One of the mysteries of the English language finally explained.
An early jawless fossil fish of the Cambrian to Devonian periods, having a heavily armoured body.
Class Agnatha: several orders
- ‘These were jawless, armored fish informally called ostracoderms, but more correctly placed in the taxon Pteraspidomorphi.’
- ‘By the Middle Devonian the armoured jawless ostracoderms were in decline, and instead the jawed fish were undergoing a great evolutionary radiation in both the sea and in freshwater.’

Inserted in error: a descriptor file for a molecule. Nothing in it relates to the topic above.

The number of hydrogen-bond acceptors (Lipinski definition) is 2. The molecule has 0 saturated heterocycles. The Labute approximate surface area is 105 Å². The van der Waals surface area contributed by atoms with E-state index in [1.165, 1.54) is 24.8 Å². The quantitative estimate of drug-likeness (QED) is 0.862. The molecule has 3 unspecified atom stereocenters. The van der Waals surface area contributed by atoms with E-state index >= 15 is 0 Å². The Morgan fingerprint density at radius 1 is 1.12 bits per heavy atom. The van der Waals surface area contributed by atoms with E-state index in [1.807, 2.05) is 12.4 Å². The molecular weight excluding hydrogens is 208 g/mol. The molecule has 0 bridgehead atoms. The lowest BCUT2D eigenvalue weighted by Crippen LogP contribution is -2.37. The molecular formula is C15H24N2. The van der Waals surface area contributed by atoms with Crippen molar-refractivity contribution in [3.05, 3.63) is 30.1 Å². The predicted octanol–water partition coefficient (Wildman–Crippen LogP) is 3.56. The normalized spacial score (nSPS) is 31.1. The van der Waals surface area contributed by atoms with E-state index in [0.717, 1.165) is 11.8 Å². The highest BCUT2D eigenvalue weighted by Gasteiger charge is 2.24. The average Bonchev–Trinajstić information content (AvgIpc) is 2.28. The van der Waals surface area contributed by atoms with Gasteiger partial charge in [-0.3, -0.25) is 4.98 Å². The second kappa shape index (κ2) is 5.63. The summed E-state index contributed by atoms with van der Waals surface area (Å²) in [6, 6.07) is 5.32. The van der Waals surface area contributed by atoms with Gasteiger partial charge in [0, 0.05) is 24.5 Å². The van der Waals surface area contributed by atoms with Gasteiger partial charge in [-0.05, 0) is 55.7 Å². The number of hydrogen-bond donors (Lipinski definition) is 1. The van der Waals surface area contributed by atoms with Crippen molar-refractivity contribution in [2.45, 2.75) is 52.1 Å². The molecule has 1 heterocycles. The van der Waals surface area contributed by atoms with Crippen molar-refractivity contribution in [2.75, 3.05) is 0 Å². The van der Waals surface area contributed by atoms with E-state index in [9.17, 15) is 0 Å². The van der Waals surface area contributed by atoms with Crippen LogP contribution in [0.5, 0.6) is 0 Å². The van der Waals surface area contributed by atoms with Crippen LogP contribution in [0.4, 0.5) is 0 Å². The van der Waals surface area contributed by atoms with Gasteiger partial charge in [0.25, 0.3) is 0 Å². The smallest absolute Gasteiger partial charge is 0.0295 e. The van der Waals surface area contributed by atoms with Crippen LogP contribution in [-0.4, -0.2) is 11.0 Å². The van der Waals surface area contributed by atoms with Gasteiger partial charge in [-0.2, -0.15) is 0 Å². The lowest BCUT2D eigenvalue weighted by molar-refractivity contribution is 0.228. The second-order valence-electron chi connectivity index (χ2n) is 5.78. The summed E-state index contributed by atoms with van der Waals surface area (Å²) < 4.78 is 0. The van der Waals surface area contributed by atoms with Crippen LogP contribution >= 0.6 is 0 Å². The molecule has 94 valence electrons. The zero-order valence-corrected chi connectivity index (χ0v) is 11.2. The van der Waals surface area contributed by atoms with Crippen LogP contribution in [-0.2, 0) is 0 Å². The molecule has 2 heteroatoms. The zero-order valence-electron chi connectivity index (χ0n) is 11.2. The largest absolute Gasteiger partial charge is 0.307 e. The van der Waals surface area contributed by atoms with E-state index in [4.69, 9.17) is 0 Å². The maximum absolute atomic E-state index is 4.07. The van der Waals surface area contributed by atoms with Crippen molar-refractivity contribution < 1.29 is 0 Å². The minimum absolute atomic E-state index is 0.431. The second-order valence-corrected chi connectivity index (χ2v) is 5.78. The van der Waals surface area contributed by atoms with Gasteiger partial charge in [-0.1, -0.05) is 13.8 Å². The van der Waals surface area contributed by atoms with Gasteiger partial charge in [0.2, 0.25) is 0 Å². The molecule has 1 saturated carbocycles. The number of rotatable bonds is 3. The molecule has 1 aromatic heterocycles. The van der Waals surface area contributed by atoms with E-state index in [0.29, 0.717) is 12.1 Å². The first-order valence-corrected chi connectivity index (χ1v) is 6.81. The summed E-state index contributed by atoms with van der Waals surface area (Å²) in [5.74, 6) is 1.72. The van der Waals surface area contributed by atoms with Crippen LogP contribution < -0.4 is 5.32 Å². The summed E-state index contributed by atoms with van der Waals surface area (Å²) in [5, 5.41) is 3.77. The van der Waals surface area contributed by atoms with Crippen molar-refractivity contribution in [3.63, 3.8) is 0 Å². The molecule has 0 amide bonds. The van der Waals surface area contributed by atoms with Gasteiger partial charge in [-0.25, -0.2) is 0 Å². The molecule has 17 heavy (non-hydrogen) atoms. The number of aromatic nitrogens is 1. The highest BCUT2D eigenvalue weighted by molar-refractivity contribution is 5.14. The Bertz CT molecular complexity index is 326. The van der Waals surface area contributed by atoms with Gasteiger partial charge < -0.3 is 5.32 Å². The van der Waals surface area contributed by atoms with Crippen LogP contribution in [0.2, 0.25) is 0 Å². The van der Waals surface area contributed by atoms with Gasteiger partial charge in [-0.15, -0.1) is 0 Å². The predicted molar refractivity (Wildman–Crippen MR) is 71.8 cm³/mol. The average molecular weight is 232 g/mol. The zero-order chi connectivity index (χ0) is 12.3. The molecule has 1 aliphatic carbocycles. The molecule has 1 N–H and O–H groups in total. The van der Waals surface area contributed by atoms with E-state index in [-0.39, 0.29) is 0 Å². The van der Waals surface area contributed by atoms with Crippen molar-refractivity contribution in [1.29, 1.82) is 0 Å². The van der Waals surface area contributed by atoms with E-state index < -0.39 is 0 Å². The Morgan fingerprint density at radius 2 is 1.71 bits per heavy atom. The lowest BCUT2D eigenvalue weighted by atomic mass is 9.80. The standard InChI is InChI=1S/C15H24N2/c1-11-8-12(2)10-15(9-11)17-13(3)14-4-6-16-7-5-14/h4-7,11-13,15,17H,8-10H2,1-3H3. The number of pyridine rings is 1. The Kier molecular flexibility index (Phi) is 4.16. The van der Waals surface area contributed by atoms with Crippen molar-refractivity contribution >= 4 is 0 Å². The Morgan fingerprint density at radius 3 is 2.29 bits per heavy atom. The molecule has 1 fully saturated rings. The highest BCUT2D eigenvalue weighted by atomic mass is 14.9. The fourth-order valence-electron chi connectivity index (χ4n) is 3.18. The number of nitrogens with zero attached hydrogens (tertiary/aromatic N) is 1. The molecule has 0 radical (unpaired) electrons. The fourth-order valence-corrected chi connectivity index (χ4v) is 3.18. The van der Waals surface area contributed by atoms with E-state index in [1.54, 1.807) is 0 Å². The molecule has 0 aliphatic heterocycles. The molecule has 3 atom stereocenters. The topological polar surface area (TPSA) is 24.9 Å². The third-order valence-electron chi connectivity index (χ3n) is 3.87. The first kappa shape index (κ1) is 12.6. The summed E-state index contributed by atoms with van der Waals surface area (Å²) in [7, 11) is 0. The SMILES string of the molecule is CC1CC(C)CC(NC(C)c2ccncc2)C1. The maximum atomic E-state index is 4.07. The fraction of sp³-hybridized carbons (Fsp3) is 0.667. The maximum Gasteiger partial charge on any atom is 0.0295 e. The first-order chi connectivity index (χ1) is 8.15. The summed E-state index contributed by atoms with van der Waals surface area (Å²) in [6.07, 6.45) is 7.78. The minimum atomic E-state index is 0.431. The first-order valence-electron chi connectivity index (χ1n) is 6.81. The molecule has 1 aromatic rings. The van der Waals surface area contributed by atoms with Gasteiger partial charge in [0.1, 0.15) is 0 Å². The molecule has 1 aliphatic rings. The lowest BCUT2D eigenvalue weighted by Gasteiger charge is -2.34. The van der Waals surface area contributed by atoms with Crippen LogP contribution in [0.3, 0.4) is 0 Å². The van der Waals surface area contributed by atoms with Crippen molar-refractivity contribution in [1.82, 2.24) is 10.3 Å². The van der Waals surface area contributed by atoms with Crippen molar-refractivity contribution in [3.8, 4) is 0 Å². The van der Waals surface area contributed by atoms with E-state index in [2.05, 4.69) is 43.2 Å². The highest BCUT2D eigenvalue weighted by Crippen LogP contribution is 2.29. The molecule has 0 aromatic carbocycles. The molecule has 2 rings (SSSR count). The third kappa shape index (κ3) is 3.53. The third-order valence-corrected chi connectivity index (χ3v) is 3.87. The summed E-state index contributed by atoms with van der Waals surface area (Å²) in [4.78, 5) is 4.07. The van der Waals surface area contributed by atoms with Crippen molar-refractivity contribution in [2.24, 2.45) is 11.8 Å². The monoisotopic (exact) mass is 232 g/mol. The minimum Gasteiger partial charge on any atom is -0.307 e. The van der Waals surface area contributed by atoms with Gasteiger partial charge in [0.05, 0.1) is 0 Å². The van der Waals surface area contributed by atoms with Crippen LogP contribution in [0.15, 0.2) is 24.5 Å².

- ‘With their armored head shield and trunk shield composed of overlapping bony plates, the placoderms appear at first glance extremely similar to the ostracoderms (armoured jawless fish).’
- ‘If lancelets and the fossil ostracoderms are considered out-groups to living craniates, then the brains of the earliest craniates must have been very small for their body size.’
- ‘Enamel, or enameloid tissue covering tubercles, was clearly described in Ordovician vertebrates such as the ostracoderms.’
Late 19th century: from modern Latin Ostracodermi (former taxonomic name), from Greek ostrakon ‘shell’ + derma ‘skin’.
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